Fr. Roger J. Landry
Fourth Sunday in Ordinary Time, Year C
Mass to Celebrate the Conclusion of the Year of Consecrated Life
St. Jean Baptiste Catholic Church, Manhattan
January 31, 2016
Jer 1:4-5.17-19, Ps 71, 1 Cor 12:31-13:13, Lk 4:21-30
To listen to an audio recording of today’s homily, please click below:
The following text guided today’s homily:
Consecrated Life and the Past, Present and Future
I would like to thank the priests of the Congregation of the Blessed Sacrament for welcoming us this afternoon for this Mass to thank God for the gift of the consecrated life and especially for the grace of the Year of Consecrated Life that concludes on Tuesday. Their hospitality is an expression of their being faithful sons of St. Peter Julian Eymard and this exquisite Church is a fruit of their faith and of the way that for over a century their consecrated life and service has inspired the people of New York with them to build and maintain something truly beautiful to the honor of Christ in the Blessed Sacrament and to the glory of God.
At the beginning of this 430-day Year of Consecrated Life, Pope Francis said that it was a grace-filled occasion for the whole Church and in particular for consecrated men and women to look to the past with gratitude, to live the present with passion and to embrace the future with hope. As this Holy Year draws to its conclusion, we have even greater reason to thank God for all the blessings of this past year and to ask him to continue to fill with passion for the present and hope for the future all those who have said yes to his calling to dedicate themselves to him as contemplative monks and cloistered nuns, as religious brothers and sisters in education, health care and charity, as members of secular institutes living out their consecration in the middle of the world, as members of societies of apostolic life, as missionaries spreading the faith, as consecrated virgins, hermits, widows and widowers and in so many new expressions by which they make the life, virtues and values of Jesus more visible and draw the Church and the world from the superficial to the sacred and from the ephemeral to the eternal.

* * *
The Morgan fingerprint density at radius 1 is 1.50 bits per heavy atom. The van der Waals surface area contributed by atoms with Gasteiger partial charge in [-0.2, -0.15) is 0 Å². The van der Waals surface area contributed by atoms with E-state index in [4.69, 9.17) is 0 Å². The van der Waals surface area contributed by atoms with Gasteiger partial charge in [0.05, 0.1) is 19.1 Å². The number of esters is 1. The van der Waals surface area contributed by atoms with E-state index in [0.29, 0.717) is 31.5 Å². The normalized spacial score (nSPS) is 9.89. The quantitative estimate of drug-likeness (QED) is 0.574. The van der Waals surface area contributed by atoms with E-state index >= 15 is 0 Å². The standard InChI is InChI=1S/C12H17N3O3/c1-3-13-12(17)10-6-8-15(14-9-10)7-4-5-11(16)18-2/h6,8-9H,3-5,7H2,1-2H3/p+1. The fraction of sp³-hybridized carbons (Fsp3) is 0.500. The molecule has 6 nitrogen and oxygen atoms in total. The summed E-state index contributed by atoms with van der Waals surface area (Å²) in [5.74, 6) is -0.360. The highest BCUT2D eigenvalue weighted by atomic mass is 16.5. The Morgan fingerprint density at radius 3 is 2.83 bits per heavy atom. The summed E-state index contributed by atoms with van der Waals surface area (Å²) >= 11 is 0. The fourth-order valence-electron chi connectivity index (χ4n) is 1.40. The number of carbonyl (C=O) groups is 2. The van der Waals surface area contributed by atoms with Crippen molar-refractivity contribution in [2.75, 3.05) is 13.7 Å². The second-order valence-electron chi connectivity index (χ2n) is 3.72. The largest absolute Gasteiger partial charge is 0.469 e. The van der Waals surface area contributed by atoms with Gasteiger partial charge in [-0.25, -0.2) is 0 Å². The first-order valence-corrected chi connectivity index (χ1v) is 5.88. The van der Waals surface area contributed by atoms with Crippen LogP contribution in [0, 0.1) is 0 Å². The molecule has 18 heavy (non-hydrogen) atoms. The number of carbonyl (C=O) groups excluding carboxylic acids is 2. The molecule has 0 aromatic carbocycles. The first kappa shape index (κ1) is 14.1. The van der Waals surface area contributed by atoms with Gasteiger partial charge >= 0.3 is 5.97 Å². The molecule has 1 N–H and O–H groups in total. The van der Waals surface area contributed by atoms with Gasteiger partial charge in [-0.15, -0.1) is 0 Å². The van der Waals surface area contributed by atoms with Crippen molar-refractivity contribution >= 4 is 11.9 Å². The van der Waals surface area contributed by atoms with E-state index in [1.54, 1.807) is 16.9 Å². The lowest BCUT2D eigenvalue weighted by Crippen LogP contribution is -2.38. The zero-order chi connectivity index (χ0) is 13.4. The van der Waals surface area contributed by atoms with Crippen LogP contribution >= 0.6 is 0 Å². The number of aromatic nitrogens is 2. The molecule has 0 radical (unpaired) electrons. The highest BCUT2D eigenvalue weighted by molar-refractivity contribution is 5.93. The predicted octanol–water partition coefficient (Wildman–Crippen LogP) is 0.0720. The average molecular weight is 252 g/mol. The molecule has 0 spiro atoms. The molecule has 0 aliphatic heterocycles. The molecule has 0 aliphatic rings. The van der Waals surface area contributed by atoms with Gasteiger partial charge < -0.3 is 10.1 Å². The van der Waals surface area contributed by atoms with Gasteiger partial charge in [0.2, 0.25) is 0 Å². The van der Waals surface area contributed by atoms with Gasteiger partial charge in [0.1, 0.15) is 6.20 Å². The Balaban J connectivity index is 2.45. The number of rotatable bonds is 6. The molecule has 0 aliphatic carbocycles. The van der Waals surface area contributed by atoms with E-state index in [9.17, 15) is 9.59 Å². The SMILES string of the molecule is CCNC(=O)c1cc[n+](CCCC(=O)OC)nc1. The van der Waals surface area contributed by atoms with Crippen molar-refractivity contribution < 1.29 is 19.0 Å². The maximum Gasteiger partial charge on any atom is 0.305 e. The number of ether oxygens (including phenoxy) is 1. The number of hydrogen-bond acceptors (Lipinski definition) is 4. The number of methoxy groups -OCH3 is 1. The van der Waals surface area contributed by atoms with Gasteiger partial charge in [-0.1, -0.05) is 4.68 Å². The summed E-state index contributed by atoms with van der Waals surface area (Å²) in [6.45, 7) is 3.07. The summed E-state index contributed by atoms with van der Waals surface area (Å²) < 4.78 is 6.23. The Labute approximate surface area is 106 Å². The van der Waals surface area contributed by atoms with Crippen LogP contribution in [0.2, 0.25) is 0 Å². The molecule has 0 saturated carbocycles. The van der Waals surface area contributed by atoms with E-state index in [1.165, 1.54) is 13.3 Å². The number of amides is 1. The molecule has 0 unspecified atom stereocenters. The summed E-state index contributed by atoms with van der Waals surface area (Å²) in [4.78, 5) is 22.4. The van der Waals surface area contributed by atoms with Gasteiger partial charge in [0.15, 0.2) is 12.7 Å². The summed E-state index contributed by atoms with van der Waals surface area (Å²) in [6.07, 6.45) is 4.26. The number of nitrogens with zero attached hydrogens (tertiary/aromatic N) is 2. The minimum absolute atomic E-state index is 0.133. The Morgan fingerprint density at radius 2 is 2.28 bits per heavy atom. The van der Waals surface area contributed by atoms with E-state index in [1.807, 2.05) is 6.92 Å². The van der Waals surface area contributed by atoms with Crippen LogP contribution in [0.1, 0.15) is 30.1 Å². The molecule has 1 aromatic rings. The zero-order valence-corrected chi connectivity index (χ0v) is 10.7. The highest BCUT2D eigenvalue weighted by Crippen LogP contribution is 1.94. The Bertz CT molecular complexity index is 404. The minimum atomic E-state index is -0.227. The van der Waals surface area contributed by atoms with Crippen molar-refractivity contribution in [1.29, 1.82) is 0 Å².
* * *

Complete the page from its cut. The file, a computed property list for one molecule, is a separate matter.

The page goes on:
Consecrated Life and the Mass
We conclude this year most fittingly within the context of the Mass, which is the source and summit, the root and center of the consecrated life, where their consecration is renewed in the consecration of Christ on the altar, the Bridegroom who in the Upper Room consecrated himself to the Father so that we might be consecrated in the truth (Jn 17:19). The Mass is where the consecrated help lead the entire Church in the prayer of thanksgiving, eucharistia, for everything God is and does, where we renew our passion through entering into Christ’s passion, death and resurrection, where we receive hope for the future as we encounter God-with-us and prepare with him for the “blessed hope” of his second coming, which is what consecrated men and women proclaim by their total eschatological orientation toward Christ’s kingdom both now and not yet.
The Year of Consecrated Life and the Jubilee of Mercy
It’s also very fitting that we conclude the Year of Consecrated Life in a sacred overlap with the beginning of the Jubilee of Mercy, because the consecrated life is a manifestation of God’s merciful love for the world. Every consecrated vocation is born in the mystery of God’s mercy not only for the one called but also for all those who will receive God’s mercy through their prayer and works of charity. God in his mercy continues to call people in every age to pray, like Saints Scholastica, Clare, Bruno, and Thérèse, for the needs of the Church and the world. In his mercy he continues to summon men and women to care as Good Samaritans for the poor, for the sick, for the dying, like Saints John of God, Camillus, Jeanne Jugan, Vincent de Paul, and soon-to-be Teresa of Calcutta. In his mercy he never ceases to draw Christians like Saints John Bosco, Elizabeth Ann Seton, Jean Baptiste de la Salle, Margaret Bourgeoys and Angela Merici to educate young children not just in the three R’s of writing, reading and arithmetic but also the most important R of all, religion. He never stops showing people like Saints Teresa of Avila, Catherine of Siena, Bonaventure, Ignatius, and Peter Julian Eymard how prayerfully to relate to him and his gifts and how to pass on to others the way into His mind and heart. And he continues to call zealous men and women like Saints Francis Xavier and Frances Xavier Cabrini, Katherine Drexel and the North American Martyrs to leave home and family behind and bring the saving mercy of God to those who, without their efforts, might never come to know Christ and live in his merciful love. In the 1930s, Jesus famously told the young Polish consecrated woman, St. Faustina Kowalska, that he was “Mercy Incarnate,” but in a very real way God’s great mercy is enfleshed in every consecrated man and woman. They are personified proof that the Lord’s mercy endures forever and by their own trust in God’s mercy, they show the whole Church and the world how to do the same. We ask the Lord, as this Year of Consecrated Life comes to a close, to bless all consecrated men and women with a double-portion of his mercy and through their prayers to help the whole Church learn how to love, receive and share God’s mercy with the same grateful zeal with which they do.
Jeremiah’s Vocation and Those of Consecrated Men and Women
As today we thank God for the gift of the consecrated life, the readings the Church provides us help us to see several of its essential aspects.